I cannot say I have a huge liking for Steven Seagals wooden acting, which is never limited to anything more than a smugly self-righteous smile and a menacing tight-lipped glower, or his martial arts prowess, which usually focuses on a nastily sadistic brutality in the last few minutes of Submerged, for instance, Seagal takes on a hulking heavy, whom he despatches by grabbing a handgun and shooting the man at point blank range, splattering his brains over the wall.
There is no point ever trying to judge a Steven Seagal film by the same standards that you would the works of Shakespeare. A Steven Seagal film can only be seen in terms of its expectations and delivery to the market it is aimed at and as such Submerged is a work that is neither a classic nor as dreadful as some of Seagals other works have gotten. The film starts out as a Dirty Dozen (1967)-styled adventure with Seagal and his team released from custody to undertake a tough mission each of the team gets introduced in a still frame on their face and a listing of their nickname and field of expertise. You are not entirely sure if the Dirty Dozen-type adventure and a Steven Seagal movie go hand in hand Seagal does not exactly strike one as someone who likes to share the screen or appear as part of a team. (Oddly, for a Dirty Dozen-like plot, the teams various skills and individual quirks are never of much relevance to the story).
The other thing you notice is that by its very title and certainly by the tagline terror has been launched undersea and the illustration on the dvd cover is that Submerged gives the appearance of being a submarine adventure along the lines of Crimson Tide (1995), Crash Dive (1996) or Danger Beneath the Sea (2001). However, this is not quite the case some of the action takes place on a submarine during the middle of the film but the submarine is then sunken and all parties evacuate to land and the bulk of the rest of the film takes place there. One amusing aspect to note is how Seagal and his team make their escape from the terrorists hideout by just happening upon the submarine, as though that is the most natural piece of equipment to have hanging around a terrorist cell.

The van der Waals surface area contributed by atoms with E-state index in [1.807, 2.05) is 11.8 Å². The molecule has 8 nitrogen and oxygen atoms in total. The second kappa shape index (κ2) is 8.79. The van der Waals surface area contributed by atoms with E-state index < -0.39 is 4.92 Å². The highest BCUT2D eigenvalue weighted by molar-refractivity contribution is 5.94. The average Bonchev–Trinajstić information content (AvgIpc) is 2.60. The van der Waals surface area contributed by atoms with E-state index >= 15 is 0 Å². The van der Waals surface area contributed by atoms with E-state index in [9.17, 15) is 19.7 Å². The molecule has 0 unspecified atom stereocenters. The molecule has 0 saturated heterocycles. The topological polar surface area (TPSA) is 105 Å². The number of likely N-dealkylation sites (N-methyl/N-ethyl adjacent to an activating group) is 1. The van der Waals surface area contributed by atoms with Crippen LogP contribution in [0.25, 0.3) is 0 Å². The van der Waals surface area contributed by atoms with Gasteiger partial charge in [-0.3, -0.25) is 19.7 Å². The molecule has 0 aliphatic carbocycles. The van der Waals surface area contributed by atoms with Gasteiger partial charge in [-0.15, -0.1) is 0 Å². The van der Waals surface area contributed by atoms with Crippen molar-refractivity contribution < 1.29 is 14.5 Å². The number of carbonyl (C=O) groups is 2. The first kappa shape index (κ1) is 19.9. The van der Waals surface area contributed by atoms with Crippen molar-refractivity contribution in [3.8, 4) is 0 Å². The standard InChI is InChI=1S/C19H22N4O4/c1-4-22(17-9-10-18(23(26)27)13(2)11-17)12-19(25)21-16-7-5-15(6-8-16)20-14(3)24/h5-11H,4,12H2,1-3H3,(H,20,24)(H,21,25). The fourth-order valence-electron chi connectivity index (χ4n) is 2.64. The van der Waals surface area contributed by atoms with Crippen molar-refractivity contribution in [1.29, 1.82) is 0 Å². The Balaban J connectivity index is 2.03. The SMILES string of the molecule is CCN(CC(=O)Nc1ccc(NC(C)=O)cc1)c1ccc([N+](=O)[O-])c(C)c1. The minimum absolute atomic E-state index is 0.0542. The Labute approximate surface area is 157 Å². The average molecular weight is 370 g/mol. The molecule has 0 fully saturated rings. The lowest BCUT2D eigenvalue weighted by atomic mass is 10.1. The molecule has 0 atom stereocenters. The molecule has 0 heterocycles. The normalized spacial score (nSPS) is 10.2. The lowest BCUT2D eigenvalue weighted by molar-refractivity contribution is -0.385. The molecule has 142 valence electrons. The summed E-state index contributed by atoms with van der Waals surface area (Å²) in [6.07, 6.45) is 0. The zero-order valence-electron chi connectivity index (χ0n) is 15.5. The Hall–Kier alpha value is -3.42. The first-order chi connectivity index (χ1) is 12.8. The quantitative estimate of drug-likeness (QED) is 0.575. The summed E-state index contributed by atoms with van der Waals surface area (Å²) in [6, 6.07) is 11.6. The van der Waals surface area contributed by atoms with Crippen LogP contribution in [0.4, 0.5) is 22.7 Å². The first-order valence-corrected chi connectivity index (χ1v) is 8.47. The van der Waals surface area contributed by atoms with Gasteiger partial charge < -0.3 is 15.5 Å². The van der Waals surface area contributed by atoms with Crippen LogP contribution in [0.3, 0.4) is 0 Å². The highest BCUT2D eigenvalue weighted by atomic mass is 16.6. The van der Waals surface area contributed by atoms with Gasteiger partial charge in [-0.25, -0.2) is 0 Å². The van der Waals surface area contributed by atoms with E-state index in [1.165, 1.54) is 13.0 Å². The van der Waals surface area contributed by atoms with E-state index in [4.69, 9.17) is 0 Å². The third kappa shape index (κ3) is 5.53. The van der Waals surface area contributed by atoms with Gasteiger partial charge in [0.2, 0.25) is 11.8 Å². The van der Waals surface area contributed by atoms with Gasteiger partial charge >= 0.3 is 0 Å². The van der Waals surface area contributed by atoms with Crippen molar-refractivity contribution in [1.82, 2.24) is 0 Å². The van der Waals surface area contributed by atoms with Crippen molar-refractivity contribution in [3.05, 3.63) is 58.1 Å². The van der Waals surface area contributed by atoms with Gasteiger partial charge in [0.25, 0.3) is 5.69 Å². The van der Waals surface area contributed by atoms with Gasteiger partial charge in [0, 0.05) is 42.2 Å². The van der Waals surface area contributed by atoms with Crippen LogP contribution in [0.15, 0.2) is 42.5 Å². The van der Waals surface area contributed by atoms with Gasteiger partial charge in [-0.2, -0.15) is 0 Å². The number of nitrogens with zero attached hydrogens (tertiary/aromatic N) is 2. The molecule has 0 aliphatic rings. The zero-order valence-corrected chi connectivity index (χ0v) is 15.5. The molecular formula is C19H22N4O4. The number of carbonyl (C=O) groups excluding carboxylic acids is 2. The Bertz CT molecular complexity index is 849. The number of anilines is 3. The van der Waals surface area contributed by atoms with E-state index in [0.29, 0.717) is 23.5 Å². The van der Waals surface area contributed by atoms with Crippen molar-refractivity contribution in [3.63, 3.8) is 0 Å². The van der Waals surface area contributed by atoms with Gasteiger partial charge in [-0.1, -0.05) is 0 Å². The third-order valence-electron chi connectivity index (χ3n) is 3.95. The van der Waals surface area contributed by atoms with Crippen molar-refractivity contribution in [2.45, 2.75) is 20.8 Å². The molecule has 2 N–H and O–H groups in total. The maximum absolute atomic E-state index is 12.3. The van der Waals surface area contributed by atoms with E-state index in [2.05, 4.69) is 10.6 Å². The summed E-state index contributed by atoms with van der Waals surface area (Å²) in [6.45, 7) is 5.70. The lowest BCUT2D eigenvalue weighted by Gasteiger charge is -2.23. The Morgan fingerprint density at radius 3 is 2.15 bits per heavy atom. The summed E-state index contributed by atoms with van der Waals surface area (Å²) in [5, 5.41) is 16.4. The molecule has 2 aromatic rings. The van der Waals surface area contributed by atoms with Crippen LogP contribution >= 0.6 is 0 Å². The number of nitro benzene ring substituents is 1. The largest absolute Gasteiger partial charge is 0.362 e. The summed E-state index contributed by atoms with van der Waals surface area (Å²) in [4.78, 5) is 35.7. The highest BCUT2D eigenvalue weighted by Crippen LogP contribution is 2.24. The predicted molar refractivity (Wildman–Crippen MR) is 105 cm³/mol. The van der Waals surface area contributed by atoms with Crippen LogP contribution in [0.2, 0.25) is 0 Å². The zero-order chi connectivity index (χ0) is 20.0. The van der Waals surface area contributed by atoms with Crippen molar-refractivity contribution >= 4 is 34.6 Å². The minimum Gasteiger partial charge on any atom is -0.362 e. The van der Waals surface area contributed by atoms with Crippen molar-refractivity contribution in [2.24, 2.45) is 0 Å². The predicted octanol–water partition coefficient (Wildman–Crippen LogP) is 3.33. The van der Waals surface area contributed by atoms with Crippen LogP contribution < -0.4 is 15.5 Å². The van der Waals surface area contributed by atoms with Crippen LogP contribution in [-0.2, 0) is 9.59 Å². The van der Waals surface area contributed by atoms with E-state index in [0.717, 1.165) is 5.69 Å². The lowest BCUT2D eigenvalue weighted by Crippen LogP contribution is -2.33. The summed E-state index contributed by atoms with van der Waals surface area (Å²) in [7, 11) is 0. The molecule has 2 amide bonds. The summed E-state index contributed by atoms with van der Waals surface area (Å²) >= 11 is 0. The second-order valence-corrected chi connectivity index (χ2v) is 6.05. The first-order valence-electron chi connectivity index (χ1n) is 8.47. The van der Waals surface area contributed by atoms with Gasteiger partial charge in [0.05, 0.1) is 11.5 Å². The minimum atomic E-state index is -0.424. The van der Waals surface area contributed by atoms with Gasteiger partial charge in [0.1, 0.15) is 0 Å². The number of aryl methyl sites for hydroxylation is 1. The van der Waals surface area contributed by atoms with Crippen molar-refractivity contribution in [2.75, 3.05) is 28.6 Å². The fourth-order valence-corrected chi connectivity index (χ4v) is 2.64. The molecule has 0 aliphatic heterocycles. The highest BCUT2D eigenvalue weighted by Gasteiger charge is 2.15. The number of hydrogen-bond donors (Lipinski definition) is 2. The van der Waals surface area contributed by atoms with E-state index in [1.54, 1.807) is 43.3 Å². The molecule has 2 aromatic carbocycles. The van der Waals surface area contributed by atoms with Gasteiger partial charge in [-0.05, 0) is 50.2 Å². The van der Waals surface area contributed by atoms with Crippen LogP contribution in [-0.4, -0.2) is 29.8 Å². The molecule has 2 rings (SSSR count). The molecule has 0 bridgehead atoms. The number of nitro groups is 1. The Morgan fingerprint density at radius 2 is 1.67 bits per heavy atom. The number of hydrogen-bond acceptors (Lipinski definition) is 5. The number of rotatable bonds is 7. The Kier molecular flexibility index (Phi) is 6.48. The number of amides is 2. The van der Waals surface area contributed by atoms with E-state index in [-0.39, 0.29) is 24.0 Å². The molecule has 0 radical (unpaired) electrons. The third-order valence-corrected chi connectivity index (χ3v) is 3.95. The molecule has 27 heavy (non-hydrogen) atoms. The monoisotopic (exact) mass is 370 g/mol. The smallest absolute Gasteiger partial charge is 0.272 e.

In the directors chair is Anthony Hickox. Hickox started out as a horror director in the late 1980s, making efforts like Waxwork (1988), Sundown: The Vampire in Retreat (1990), Hellraiser III: Hell on Earth (1992), Waxwork II: Lost in Time (1992), Warlock: The Armageddon (1993) and Full Eclipse (1993), as well as a tatty sword-and-sorcery outing Prince Valiant (1997). Since then Hickox has abandoned horror filmmaking and specialises in thrillers and action films with the likes of Invasion of Privacy (1996), Storm Catcher (1999), Contaminated Man (2000), Jill the Ripper (2000), Last Run (2001), Federal Protection (2002), Consequence (2003), Blast (2004) and Knife Edge (2009).
Anthony Hickox delivers a reasonably competent action film. Submerged appears to have been designed for theatrical release rather than the small-screen, notably when it comes to modestly lavishly scaled sequences like the sinking of the submarine, the chases through the streets of Montevideo and the climactic shootout at the opera. The only minus might be an irritating series of jumpcuts that Hickox keeps throwing in at random points in the midst of action. The good news is that the action moves at a sufficiently entertaining pace that Steven Seagals grating presence never shows up on screen much and when he is there he is usually surrounded by other members of his team to offset this. The show is frequently stolen by British footballer Vinnie Jones who gets some of the most amusing lines When I get out of these shackles, youll be butt-fucked, you cock-sucking wop motherfucker and In my book only queers and penguins go to the opera and one suspects would make a far more charismatic action star than Steven Seagal.
(Review copy provided courtesy of Ryan Kenner from Movies in the Attic).